Oregon Bans Pesticides Following Major Bee Deaths – Update

Update - Oregon bans pesticides after major bee deaths
The Oregon Department of Agriculture is currently banning over 18 pesticides containing dinotefuran, which has been linked to honey-bee die-off while investigations continue on the major bee deaths which happened this past month in both Wilsonville and Hillsboro, Oregon.  Oregon Department of Agriculture director Katy Coba reports:

I have directed the agency to take this step in an effort to minimize any potential for additional incidents involving bee deaths connected to pesticide products with this active ingredient until such time as our investigation is completed and we have more information.  Conclusions from the investigation will help us and our partners evaluate whether additional steps need to be considered.

This is a temporary ban, during which the Oregon Department of Agriculture has 180 days to conduct a thorough investigation into the two major bee death incidents and determine if a negligent or over-use of pesticides was the cause.

A list of bee neonicontinoids containing products can be found here.

This new restriction will include both professional and homeowner use of ornamental, agricultural and turf pesticide products which contain dinotefuran.  If the product contains this ingredient, but focus on other uses such as flea, tick, ant and roach control, apparently they will not be affected.  The main concern is directed toward pesticides on pollinating plants such as those which would directly affect the bee population.

The Oregon Department of Agriculture statute gives them the right to create limitations and implement procedures in order to protect the bee and pollinating insect populations.  This ban taking place now in Oregon on 18 pesticides will hopefully determine whether bees in the area and abroad will be safe and avoid future die-offs due to human negligence and error.  It is critical that we protect the bee population as they determine the growth cycle of over 80% of the food we eat.

Written by: Stasia Bliss

Sources: Political Blind Spot

7 Responses to "Oregon Bans Pesticides Following Major Bee Deaths – Update"

  1. Jamey Fanelli   February 23, 2019 at 4:24 am

    Superb blog! Do you have any helpful hints for aspiring writers? I’m planning to start my own blog soon but I’m a little lost on everything. Would you advise starting with a free platform like WordPress or go for a paid option? There are so many options out there that I’m totally overwhelmed .. Any recommendations? Bless you!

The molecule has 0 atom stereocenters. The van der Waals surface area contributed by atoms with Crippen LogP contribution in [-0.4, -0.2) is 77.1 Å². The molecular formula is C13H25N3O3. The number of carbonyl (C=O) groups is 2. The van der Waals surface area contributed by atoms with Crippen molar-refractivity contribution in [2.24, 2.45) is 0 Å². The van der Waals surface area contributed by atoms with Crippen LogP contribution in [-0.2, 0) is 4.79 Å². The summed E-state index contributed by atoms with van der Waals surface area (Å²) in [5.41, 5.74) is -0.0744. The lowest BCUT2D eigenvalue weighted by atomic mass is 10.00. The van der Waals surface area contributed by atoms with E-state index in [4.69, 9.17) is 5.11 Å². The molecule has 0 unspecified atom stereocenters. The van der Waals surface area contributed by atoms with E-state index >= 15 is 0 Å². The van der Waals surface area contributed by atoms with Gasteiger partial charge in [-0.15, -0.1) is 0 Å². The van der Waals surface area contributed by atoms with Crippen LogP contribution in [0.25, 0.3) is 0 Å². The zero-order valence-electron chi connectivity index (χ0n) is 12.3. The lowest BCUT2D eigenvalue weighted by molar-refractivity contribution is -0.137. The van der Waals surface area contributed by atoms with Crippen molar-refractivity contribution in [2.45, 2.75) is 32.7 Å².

2. John Cascade   July 12, 2013 at 5:29 pm

    Thanks for this article! For interested folks, Beyond Toxics, an Oregon-based environmental health nonprofit, has started a bold, new petition to permanently ban neonic pesticides in Oregon–that we already know are linked to Colon Collapse Disorder around the world! (Don’t need to wait for any studies by Oregon’s Dept. of Ag!) http://www.change.org/petitions/katy-coba-director-oregon-department-of-agriculture-ban-neonicotinoids-in-oregon

  3. Ginny Anderson   July 12, 2013 at 7:38 am

    Only one of many pesticides….how about, ban them all, get chickens, and guinea hens to eat the bugs. Have fresh eggs to boot.

  4. Wendy Morgan-Edwards   July 10, 2013 at 9:48 pm

    Hear, hear Susan. And, no, its not a spelling mistake.

  5. Susan   July 10, 2013 at 9:15 pm

    It is a start, yes, in the right direction, but, the pressure must remain because I am sure that there will be ‘loopholes’ that creepy careless crawlers will slid right through disregarding mankind’s health and mother earth’s welfare. We must continue the push that keeps ‘them’ in check. Thank you Oregon Department of Agriculture for doing your job. NOW finish it.

  6. Katie Courtney   July 9, 2013 at 11:55 pm

    A good day for bees! Hooray for progress in right direction!

  7. A concerned citizen   July 8, 2013 at 4:50 pm

    Is this really a ban? Will the products be removed from store shelves, will there be any sanctions for continued use, by either professional applicators or homeowners?


Leave a Reply

Your email address will not be published.